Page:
Why...

Anyone can guess why…

Main disconnect outside at or near meter.

Box seems crowded .

Guess what???

Ditto.

…a 15 amps breaker is protecting a 8 gauge wire?

Marcel, whereas that is not a typical installation, it is acceptable. You can oversize the current carrying conductor, but not the other way. I have seen this done for many reasons. One example would be lets say at one time there was a 240 volt dryer plug, now they did some remodel and moved the dryer to a new location and ran a new power source to it. So they took the old 8 gauge wire and converted it to a normal outlet and accordingly had to put the correct breaker on it. That’s just 1 example.

Jim :cool:

Not problem as long as the terminal is rated for an 8 AWG wire.

Why? Someone didn’t have a 220 breaker? Did someone just use the old wire for something new? Just had the wire on hand? The suspense is killing me.

3rd from bottom left looks like a double tap neutral also .

Here’s a hint…

If you mean the gas range. So what?

They used the 8 AWG to power the receptacle for the clock and control.

Happens all the time.

I got that one; now what about that red wire (8 gauge) with the marret…

It’s one leg of the unused former range circuit that has been converted to a 115 V receptacle.

No big deal abanded in place properly as Michael said Black wire used for some thing else.

I know that the circuit is safe except for the missing cover plate at the receptacle under the gas stove.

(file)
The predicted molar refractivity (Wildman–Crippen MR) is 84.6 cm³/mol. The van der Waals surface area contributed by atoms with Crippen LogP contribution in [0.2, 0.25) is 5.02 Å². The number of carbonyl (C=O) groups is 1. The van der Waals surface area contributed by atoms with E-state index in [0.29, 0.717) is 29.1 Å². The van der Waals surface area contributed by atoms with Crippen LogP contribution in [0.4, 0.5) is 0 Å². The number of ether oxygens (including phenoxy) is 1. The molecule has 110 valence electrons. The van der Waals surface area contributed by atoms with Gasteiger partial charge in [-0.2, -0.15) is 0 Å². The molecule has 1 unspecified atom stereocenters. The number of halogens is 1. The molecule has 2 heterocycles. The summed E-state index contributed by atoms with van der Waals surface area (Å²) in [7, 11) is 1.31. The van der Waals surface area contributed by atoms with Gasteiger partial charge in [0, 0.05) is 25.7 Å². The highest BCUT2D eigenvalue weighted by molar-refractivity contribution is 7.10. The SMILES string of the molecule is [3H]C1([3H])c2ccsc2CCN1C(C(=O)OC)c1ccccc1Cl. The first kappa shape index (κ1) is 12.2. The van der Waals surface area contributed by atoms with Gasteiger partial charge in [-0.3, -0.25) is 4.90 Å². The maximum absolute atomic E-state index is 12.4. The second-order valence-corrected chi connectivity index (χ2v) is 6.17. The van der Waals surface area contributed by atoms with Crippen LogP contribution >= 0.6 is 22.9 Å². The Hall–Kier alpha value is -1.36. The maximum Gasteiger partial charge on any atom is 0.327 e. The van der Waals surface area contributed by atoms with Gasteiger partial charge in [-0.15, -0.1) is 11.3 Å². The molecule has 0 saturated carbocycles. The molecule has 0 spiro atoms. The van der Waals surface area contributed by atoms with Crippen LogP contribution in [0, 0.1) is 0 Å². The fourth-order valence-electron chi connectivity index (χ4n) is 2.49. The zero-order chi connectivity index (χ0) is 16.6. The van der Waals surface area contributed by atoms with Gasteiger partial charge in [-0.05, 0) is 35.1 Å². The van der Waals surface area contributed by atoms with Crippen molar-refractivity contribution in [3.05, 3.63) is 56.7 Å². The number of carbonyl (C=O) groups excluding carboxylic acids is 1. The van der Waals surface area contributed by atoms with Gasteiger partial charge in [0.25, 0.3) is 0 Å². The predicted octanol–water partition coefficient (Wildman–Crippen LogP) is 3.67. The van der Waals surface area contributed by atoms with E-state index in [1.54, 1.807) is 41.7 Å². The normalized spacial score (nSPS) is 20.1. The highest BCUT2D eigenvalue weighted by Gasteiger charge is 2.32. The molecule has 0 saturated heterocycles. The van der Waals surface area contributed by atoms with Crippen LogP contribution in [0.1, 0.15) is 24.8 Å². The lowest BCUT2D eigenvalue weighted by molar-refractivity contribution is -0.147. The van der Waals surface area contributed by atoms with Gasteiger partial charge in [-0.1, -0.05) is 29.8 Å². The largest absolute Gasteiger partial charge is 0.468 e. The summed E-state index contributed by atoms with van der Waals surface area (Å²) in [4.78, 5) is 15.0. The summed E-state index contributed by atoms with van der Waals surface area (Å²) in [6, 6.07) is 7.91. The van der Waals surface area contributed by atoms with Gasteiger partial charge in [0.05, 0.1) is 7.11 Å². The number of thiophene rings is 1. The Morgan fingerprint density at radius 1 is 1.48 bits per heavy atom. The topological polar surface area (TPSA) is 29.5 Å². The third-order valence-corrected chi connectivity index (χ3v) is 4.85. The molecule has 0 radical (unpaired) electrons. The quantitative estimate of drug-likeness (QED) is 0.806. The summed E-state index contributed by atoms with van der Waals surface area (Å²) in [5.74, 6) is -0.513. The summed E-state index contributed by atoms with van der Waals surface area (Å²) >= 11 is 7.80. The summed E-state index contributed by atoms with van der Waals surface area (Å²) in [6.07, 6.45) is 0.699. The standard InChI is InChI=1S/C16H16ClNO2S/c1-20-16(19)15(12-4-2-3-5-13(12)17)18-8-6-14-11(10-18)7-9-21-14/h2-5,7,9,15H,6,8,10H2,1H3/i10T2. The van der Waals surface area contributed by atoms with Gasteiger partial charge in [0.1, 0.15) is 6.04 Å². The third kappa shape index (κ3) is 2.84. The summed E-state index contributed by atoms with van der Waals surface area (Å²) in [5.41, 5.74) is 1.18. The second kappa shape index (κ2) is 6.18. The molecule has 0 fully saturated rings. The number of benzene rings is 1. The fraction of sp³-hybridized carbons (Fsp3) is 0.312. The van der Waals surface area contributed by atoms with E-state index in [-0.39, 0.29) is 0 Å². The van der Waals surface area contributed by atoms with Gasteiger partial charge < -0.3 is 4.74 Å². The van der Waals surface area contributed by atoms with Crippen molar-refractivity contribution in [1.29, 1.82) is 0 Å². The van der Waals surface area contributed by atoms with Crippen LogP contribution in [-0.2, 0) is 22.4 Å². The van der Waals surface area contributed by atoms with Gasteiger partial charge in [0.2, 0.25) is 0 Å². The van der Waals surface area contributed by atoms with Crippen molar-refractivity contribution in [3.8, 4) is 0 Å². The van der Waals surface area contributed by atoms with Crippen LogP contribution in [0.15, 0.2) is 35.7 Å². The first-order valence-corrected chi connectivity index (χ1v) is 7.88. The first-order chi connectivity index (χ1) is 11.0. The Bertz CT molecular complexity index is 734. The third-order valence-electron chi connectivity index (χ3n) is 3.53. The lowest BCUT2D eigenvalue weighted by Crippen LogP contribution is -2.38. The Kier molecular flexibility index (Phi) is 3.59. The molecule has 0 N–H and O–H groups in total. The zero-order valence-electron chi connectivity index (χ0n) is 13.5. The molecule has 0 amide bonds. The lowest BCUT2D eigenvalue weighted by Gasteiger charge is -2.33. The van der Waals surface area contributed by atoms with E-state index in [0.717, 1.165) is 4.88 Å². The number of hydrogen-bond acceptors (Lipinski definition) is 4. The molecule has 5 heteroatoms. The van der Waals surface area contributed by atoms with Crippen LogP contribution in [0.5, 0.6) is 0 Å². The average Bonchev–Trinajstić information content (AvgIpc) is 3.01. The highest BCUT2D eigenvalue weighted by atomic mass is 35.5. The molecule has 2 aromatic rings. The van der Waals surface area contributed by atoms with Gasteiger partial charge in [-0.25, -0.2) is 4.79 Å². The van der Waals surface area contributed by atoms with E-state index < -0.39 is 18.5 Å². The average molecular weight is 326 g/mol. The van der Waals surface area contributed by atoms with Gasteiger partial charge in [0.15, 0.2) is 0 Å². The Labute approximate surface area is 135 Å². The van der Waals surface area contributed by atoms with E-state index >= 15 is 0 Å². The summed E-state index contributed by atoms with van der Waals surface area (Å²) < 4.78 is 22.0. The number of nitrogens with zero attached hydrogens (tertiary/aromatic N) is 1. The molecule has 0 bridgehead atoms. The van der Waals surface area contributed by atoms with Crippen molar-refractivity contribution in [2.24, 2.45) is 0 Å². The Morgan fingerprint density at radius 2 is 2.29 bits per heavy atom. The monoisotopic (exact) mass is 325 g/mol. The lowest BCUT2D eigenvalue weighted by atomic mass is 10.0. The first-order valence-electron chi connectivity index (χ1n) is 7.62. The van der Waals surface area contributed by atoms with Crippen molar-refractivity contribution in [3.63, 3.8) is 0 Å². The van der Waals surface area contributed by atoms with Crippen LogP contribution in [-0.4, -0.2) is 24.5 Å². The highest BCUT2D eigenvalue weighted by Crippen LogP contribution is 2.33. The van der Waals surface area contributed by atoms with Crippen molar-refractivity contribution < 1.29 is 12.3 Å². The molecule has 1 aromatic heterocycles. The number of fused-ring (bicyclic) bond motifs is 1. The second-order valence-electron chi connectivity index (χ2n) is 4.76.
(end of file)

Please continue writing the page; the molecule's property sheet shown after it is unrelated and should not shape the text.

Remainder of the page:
However, in my area you’re suppose to leave the 240V stove receptacle in place in case the owner/buyer decide in future to replace the gas range with an electric range.

And when you install a gas range, you’re suppose to install a plug outlet for the clock, oven motor…of the gas range. Usually, supplied from the kitchen dining area plug circuit.

P.S.: the range is also missing anti tip brackets.

I can’t speak to Canadian requirements. :wink:

I haven’t had to look at CSA C22.1 for years and when I did it was for industrial products not residential.

http://www.homedepot.ca/webapp/wcs/stores/servlet/CatalogSearchResultView?D=905477&Ntt=905477&catalogId=10051&langId=-15&storeId=10051&Dx=mode+matchallpartial&Ntx=mode+matchall&recN=0&N=0&Ntk=P_PartNumber

I do not think anti tip brackets are required in Canada but they should be and I always write this up
here is the easy way to use the stove plug for gas stove

Adapter.jpg

That’s only if you have a 4-wire circuit.

In Canada all are 4 wire 2 hot a grnd and a neutral .
Dryers are also 4 wire but a different plug and receptacle. Not interchangeable